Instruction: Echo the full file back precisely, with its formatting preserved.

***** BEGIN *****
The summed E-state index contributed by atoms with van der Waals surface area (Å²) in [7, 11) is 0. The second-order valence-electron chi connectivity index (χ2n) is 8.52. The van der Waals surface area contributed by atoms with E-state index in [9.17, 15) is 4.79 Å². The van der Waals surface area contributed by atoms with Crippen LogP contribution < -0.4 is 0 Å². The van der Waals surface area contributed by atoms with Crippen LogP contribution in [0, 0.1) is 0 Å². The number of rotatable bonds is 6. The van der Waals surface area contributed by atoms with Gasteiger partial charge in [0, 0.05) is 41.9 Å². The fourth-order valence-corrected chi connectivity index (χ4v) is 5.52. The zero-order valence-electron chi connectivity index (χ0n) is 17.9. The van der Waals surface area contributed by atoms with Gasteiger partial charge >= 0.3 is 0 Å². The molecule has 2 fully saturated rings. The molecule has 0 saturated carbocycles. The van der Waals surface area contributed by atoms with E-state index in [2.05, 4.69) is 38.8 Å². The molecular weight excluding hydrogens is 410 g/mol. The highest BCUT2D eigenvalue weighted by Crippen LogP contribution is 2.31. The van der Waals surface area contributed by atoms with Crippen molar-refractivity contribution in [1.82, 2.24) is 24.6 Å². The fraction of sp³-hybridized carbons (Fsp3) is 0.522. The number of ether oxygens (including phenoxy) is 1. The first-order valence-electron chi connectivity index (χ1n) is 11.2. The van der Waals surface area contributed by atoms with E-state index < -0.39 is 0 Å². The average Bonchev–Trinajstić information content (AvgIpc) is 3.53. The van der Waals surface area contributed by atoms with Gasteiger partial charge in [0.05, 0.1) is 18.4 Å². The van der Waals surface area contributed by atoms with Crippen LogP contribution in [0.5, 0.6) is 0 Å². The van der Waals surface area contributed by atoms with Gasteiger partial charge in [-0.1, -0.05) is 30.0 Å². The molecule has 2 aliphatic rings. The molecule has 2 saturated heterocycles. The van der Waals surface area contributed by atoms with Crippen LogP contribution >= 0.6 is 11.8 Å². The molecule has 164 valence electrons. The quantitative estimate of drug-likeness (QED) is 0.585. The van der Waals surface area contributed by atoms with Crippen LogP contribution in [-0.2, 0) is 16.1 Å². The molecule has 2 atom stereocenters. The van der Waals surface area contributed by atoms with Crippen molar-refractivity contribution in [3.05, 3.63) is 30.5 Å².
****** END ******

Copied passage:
The summed E-state index contributed by atoms with van der Waals surface area (Å²) in [7, 11) is 0. The second-order valence-electron chi connectivity index (χ2n) is 8.52. The van der Waals surface area contributed by atoms with E-state index in [9.17, 15) is 4.79 Å². The van der Waals surface area contributed by atoms with Crippen LogP contribution < -0.4 is 0 Å². The van der Waals surface area contributed by atoms with Crippen LogP contribution in [0, 0.1) is 0 Å². The number of rotatable bonds is 6. The van der Waals surface area contributed by atoms with Gasteiger partial charge in [0, 0.05) is 41.9 Å². The fourth-order valence-corrected chi connectivity index (χ4v) is 5.52. The zero-order valence-electron chi connectivity index (χ0n) is 17.9. The van der Waals surface area contributed by atoms with Gasteiger partial charge >= 0.3 is 0 Å². The molecule has 2 fully saturated rings. The molecule has 0 saturated carbocycles. The van der Waals surface area contributed by atoms with E-state index in [2.05, 4.69) is 38.8 Å². The molecular weight excluding hydrogens is 410 g/mol. The highest BCUT2D eigenvalue weighted by Crippen LogP contribution is 2.31. The van der Waals surface area contributed by atoms with Crippen molar-refractivity contribution in [1.82, 2.24) is 24.6 Å². The fraction of sp³-hybridized carbons (Fsp3) is 0.522. The number of ether oxygens (including phenoxy) is 1. The first-order valence-electron chi connectivity index (χ1n) is 11.2. The van der Waals surface area contributed by atoms with E-state index < -0.39 is 0 Å². The average Bonchev–Trinajstić information content (AvgIpc) is 3.53. The van der Waals surface area contributed by atoms with Gasteiger partial charge in [0.05, 0.1) is 18.4 Å². The van der Waals surface area contributed by atoms with Crippen LogP contribution in [0.5, 0.6) is 0 Å². The van der Waals surface area contributed by atoms with Gasteiger partial charge in [-0.1, -0.05) is 30.0 Å². The molecule has 2 aliphatic rings. The molecule has 2 saturated heterocycles. The van der Waals surface area contributed by atoms with Crippen LogP contribution >= 0.6 is 11.8 Å². The molecule has 164 valence electrons. The quantitative estimate of drug-likeness (QED) is 0.585. The van der Waals surface area contributed by atoms with Crippen LogP contribution in [-0.2, 0) is 16.1 Å². The molecule has 2 atom stereocenters. The van der Waals surface area contributed by atoms with Crippen molar-refractivity contribution in [3.05, 3.63) is 30.5 Å².